Rafaèle Tordjman (Jeito Capital)

Con­ti­nu­ity and di­ver­si­ty: Rafaèle Tord­j­man's women-led VC firm tops out first fund at $630M

For a first-time fund, Jeito Cap­i­tal talks a lot about con­ti­nu­ity.

Rafaèle Tord­j­man had spot­light­ed that con­cept ever since she start­ed build­ing the firm in 2018, promis­ing to go the ex­tra mile(s) with biotech en­tre­pre­neurs while push­ing them to reach pa­tients faster.

Co­in­ci­den­tal­ly, the lack of con­ti­nu­ity was one of the sore spots list­ed in a re­port about the Eu­ro­pean health­care sec­tor pub­lished that same year by the Eu­ro­pean In­vest­ment Bank — whose fund is one of the LPs, along­side the Amer­i­can pen­sion fund Teacher Re­tire­ment Sys­tem of Texas and Sin­ga­pore’s Temasek, to help Jeito close its first fund at $630 mil­lion (€534 mil­lion). As pre­vi­ous­ly re­port­ed, Sanofi had chimed in €50 mil­lion, mark­ing its first in­vest­ment in a French life sci­ences fund.

The close ex­ceed­ed Jeito’s orig­i­nal goal of €500 mil­lion.

Hav­ing spent years at the top-tier French VC firm Sofinno­va, Tord­j­man craft­ed her strat­e­gy to stand out from the crowd by hav­ing her port­fo­lio com­pa­nies’ backs every step of the way. In­stead of hav­ing one fund for ear­ly-stage star­tups and an­oth­er for growth, Jeito’s funds are de­signed to pour mon­ey and re­fill as need­ed, no mat­ter what stage the com­pa­ny is at — even all the way to an IPO and be­yond.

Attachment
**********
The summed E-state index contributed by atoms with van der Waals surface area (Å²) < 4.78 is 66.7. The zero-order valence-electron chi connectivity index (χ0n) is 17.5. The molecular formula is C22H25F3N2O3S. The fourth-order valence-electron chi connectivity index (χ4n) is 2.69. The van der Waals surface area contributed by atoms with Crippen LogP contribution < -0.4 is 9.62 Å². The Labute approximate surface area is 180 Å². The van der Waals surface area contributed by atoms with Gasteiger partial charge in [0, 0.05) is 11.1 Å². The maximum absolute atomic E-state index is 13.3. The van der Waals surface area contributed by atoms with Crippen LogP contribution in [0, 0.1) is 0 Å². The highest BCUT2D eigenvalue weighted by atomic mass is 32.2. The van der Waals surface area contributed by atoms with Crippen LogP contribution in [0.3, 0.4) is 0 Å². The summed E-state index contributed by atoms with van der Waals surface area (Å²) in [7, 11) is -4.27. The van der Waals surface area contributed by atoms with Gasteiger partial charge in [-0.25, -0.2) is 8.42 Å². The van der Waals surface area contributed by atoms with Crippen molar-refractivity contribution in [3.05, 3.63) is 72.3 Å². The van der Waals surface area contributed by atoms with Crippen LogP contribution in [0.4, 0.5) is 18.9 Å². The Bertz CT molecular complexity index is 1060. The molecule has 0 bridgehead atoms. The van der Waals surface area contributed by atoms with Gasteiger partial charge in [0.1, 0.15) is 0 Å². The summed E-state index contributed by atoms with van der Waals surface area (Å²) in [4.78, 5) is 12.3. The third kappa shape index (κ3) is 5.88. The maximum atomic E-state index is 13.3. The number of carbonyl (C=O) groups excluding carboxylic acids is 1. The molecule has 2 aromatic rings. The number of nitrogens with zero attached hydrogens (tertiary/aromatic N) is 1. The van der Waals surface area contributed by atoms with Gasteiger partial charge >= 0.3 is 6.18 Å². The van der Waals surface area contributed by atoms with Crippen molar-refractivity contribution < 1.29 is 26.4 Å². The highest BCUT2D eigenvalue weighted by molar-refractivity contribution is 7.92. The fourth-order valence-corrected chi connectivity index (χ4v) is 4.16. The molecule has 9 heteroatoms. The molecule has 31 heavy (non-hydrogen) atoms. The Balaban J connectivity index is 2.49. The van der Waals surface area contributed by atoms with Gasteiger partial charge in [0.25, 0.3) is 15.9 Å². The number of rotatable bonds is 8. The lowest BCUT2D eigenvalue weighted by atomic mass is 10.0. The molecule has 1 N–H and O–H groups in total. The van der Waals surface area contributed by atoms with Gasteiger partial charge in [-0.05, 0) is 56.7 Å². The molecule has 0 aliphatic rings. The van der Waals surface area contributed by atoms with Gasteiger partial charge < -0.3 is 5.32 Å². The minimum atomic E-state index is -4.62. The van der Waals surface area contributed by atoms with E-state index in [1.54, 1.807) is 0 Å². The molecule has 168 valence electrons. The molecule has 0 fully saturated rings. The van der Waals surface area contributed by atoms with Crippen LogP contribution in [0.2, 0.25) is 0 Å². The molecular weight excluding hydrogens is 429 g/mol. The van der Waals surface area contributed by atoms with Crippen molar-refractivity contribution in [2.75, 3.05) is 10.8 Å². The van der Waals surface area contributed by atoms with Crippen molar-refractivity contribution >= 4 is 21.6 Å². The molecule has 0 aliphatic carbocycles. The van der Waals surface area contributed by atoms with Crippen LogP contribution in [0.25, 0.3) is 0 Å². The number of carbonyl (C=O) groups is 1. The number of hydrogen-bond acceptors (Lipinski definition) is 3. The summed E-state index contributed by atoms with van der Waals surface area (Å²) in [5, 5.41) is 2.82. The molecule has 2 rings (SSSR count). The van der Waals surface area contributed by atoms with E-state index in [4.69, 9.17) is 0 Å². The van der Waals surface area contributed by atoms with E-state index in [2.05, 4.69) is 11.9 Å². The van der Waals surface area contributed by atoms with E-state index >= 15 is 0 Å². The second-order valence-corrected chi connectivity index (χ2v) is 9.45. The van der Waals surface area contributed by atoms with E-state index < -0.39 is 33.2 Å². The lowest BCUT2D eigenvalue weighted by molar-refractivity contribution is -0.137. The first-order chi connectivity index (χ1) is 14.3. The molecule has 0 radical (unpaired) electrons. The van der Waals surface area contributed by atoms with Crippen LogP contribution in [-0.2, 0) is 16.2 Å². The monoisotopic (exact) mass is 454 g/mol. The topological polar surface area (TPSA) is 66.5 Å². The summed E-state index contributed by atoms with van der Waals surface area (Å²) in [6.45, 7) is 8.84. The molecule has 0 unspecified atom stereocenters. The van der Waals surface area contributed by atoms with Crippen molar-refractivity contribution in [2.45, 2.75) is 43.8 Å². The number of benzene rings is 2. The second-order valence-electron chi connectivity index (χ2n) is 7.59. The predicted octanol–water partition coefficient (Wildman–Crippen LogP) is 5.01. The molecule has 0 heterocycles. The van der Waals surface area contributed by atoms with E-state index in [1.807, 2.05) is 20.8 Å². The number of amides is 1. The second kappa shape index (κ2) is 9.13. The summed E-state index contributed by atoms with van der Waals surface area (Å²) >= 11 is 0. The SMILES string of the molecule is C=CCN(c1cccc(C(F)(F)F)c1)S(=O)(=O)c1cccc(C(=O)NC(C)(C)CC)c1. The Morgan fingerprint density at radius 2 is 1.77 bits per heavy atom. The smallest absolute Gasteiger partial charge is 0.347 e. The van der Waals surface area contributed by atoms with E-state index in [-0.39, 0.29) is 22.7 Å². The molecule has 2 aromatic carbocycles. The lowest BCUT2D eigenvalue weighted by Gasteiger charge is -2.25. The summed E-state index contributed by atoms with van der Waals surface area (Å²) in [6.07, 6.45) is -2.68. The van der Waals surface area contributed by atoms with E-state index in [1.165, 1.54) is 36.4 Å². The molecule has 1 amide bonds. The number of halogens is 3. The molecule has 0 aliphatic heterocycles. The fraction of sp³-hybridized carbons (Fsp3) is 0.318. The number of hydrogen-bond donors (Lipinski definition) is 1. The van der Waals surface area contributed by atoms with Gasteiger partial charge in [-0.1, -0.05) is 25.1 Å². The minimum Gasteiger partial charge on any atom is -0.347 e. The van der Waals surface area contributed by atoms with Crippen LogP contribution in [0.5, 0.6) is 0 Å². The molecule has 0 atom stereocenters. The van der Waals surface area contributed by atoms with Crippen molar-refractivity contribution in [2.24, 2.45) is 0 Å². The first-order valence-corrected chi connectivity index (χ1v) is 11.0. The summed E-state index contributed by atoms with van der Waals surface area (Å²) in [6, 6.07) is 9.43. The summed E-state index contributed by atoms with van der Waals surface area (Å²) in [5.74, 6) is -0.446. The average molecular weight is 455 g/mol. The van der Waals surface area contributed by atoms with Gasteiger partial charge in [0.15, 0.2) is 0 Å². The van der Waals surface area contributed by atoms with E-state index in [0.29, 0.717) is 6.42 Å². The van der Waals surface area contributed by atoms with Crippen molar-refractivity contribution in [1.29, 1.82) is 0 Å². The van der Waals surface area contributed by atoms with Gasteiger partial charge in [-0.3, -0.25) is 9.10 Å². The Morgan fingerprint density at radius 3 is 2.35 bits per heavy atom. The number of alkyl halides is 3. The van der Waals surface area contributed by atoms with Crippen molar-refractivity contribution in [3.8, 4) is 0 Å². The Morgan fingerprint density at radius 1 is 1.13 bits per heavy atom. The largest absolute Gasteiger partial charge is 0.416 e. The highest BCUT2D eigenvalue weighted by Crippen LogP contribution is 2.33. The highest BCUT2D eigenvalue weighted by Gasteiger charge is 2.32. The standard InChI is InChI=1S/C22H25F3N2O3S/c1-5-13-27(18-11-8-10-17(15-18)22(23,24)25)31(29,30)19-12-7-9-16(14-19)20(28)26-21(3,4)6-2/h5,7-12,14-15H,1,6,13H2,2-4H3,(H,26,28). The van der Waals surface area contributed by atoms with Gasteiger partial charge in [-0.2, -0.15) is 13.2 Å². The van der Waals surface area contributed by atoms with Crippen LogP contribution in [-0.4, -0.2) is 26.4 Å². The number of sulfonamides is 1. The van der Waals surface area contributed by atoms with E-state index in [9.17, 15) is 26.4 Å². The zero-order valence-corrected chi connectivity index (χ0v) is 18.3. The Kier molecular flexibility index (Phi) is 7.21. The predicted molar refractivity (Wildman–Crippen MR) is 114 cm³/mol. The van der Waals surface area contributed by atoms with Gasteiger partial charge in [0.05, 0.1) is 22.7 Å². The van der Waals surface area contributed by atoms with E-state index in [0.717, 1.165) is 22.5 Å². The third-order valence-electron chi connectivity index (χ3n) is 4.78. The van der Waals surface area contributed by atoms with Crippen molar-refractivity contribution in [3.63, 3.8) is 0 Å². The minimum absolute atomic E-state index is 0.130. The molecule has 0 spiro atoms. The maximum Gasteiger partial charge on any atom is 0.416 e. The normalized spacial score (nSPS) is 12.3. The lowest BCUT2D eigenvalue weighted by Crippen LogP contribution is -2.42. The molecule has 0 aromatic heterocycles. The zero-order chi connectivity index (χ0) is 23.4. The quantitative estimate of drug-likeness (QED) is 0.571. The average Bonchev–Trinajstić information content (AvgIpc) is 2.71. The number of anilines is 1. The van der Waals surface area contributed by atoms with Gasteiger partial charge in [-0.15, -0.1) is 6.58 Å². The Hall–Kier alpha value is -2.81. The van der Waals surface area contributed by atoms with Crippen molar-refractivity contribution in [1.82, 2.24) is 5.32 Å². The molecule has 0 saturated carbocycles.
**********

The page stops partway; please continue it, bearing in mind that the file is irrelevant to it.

Tord­j­man is ready to in­vest as much as $100 mil­lion in­to a giv­en com­pa­ny, al­though by na­ture of her strat­e­gy of build­ing a di­verse port­fo­lio, she reck­ons some would ex­it ear­li­er than oth­ers, al­low­ing room for 12 to 15 bets in Fund I.

“We will in­vest big mon­ey in some of them, but not all of them,” she said.

Jeito is not picky about the ther­a­peu­tic ar­eas. So far, it has in­vest­ed in five Eu­rope-based com­pa­nies with a glob­al vi­sion, in­clud­ing French-based Spar­ingVi­sion and In­noSkel, the for­mer de­vel­op­ing new gene ther­a­pies for the eye and the lat­ter fo­cus­ing on rare skele­tal dis­or­ders; Dutch biotech Neo­gene Ther­a­peu­tics, co-found­ed by Ton Schu­mach­er on a quest to cre­ate cell ther­a­pies for sol­id tu­mors; UK-based Pul­mo­cide, spe­cial­iz­ing in se­vere res­pi­ra­to­ry dis­eases; and Swiss French Alen­tis Ther­a­peu­tics, striv­ing for treat­ments in fi­bro­sis and re­lat­ed can­cers.

The em­pha­sis on di­ver­si­ty is al­so man­i­fest­ed in the team, which is heav­i­ly dom­i­nat­ed by women.

Tord­j­man, founder and chair­woman of the 11-year-old Women In­no­vat­ing To­geth­er in Health­care group, co-man­ages the fund out of the Paris of­fice along­side J&J vet Sabine Dandigu­ian, while Rachel Mears, who led busi­ness strat­e­gy and op­er­a­tions at For­est Lab be­fore it be­came Al­ler­gan, works in New York. Four out of the six op­er­a­tional in­vestors are women, bring­ing ex­per­tise in re­pro­duc­tive health, G pro­tein cou­pled re­cep­tors, trans­ac­tions and al­liance man­age­ment, and so on.

Bring­ing their skill sets of ex­pe­ri­ence to­geth­er to work to­geth­er on deals is cru­cial to mak­ing her strat­e­gy work.

“For the price of one, you get sev­er­al of us,” Tord­j­man joked.

All of that gives Jeito plen­ty of fu­el to blaze a path that, while well-trod­den in the US, is still quite new in Eu­rope. Along the way, she has en­coun­tered her share of skep­ti­cism, al­though she be­lieved the Covid-19 pan­dem­ic may have opened in­vestors’ minds.